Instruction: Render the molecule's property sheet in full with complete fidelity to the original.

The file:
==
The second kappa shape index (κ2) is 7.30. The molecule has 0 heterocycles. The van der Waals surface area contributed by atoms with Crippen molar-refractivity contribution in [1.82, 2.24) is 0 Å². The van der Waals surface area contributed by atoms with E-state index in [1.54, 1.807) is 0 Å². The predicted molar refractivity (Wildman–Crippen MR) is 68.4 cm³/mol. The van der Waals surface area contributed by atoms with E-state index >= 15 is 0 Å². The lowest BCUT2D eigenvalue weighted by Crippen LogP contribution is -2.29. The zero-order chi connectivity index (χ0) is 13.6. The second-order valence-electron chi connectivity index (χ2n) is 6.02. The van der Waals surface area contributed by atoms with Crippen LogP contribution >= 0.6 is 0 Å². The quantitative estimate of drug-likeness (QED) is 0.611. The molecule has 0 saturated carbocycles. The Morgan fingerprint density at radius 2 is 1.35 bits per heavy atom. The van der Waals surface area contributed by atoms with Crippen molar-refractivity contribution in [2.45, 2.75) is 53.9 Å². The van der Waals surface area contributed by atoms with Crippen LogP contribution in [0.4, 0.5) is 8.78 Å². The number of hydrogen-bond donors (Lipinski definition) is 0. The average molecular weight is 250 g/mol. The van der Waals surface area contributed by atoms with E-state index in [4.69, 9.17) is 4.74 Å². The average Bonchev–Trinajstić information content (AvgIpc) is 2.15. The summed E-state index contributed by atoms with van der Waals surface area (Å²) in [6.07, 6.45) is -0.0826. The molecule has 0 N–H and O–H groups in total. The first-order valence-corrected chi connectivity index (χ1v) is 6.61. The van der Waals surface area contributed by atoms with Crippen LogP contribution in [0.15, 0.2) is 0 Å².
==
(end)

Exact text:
The second kappa shape index (κ2) is 7.30. The molecule has 0 heterocycles. The van der Waals surface area contributed by atoms with Crippen molar-refractivity contribution in [1.82, 2.24) is 0 Å². The van der Waals surface area contributed by atoms with E-state index in [1.54, 1.807) is 0 Å². The predicted molar refractivity (Wildman–Crippen MR) is 68.4 cm³/mol. The van der Waals surface area contributed by atoms with E-state index >= 15 is 0 Å². The lowest BCUT2D eigenvalue weighted by Crippen LogP contribution is -2.29. The zero-order chi connectivity index (χ0) is 13.6. The second-order valence-electron chi connectivity index (χ2n) is 6.02. The van der Waals surface area contributed by atoms with Crippen LogP contribution >= 0.6 is 0 Å². The quantitative estimate of drug-likeness (QED) is 0.611. The molecule has 0 saturated carbocycles. The Morgan fingerprint density at radius 2 is 1.35 bits per heavy atom. The van der Waals surface area contributed by atoms with Crippen molar-refractivity contribution in [2.45, 2.75) is 53.9 Å². The van der Waals surface area contributed by atoms with Crippen LogP contribution in [0.4, 0.5) is 8.78 Å². The number of hydrogen-bond donors (Lipinski definition) is 0. The average molecular weight is 250 g/mol. The van der Waals surface area contributed by atoms with E-state index in [4.69, 9.17) is 4.74 Å². The average Bonchev–Trinajstić information content (AvgIpc) is 2.15. The summed E-state index contributed by atoms with van der Waals surface area (Å²) in [6.07, 6.45) is -0.0826. The molecule has 0 N–H and O–H groups in total. The first-order valence-corrected chi connectivity index (χ1v) is 6.61. The van der Waals surface area contributed by atoms with Crippen LogP contribution in [0.15, 0.2) is 0 Å².